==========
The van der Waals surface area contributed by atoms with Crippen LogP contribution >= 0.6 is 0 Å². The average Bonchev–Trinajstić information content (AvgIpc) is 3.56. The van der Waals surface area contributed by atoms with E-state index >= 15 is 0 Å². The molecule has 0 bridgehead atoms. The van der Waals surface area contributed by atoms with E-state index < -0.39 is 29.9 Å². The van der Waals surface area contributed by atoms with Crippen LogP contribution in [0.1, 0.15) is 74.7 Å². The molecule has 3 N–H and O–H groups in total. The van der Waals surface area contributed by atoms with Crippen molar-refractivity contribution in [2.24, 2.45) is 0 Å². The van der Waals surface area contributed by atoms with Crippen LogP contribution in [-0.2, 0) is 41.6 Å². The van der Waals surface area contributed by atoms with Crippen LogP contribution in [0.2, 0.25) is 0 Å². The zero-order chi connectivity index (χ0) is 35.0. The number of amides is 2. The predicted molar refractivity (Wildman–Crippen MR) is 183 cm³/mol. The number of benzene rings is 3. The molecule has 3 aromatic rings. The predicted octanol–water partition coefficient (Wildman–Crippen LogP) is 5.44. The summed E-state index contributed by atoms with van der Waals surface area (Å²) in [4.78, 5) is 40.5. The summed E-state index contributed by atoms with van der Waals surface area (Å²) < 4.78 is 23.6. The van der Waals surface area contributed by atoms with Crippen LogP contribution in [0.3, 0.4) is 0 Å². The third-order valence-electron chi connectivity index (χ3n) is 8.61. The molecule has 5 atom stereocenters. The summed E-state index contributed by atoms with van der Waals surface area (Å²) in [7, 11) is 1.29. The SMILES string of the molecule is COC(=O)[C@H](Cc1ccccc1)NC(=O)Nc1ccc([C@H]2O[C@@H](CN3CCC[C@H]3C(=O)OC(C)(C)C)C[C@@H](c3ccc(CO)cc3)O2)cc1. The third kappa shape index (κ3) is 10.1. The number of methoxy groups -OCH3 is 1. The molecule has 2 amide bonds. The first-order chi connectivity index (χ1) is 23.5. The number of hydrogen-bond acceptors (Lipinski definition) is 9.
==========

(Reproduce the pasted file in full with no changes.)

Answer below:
The van der Waals surface area contributed by atoms with Crippen LogP contribution >= 0.6 is 0 Å². The average Bonchev–Trinajstić information content (AvgIpc) is 3.56. The van der Waals surface area contributed by atoms with E-state index >= 15 is 0 Å². The molecule has 0 bridgehead atoms. The van der Waals surface area contributed by atoms with E-state index < -0.39 is 29.9 Å². The van der Waals surface area contributed by atoms with Crippen LogP contribution in [0.1, 0.15) is 74.7 Å². The molecule has 3 N–H and O–H groups in total. The van der Waals surface area contributed by atoms with Crippen molar-refractivity contribution in [2.24, 2.45) is 0 Å². The van der Waals surface area contributed by atoms with Crippen LogP contribution in [-0.2, 0) is 41.6 Å². The van der Waals surface area contributed by atoms with Crippen LogP contribution in [0.2, 0.25) is 0 Å². The zero-order chi connectivity index (χ0) is 35.0. The number of amides is 2. The predicted molar refractivity (Wildman–Crippen MR) is 183 cm³/mol. The number of benzene rings is 3. The molecule has 3 aromatic rings. The predicted octanol–water partition coefficient (Wildman–Crippen LogP) is 5.44. The summed E-state index contributed by atoms with van der Waals surface area (Å²) in [4.78, 5) is 40.5. The summed E-state index contributed by atoms with van der Waals surface area (Å²) < 4.78 is 23.6. The van der Waals surface area contributed by atoms with Crippen LogP contribution in [0.3, 0.4) is 0 Å². The third-order valence-electron chi connectivity index (χ3n) is 8.61. The molecule has 5 atom stereocenters. The summed E-state index contributed by atoms with van der Waals surface area (Å²) in [7, 11) is 1.29. The SMILES string of the molecule is COC(=O)[C@H](Cc1ccccc1)NC(=O)Nc1ccc([C@H]2O[C@@H](CN3CCC[C@H]3C(=O)OC(C)(C)C)C[C@@H](c3ccc(CO)cc3)O2)cc1. The third kappa shape index (κ3) is 10.1. The number of methoxy groups -OCH3 is 1. The molecule has 2 amide bonds. The first-order chi connectivity index (χ1) is 23.5. The number of hydrogen-bond acceptors (Lipinski definition) is 9.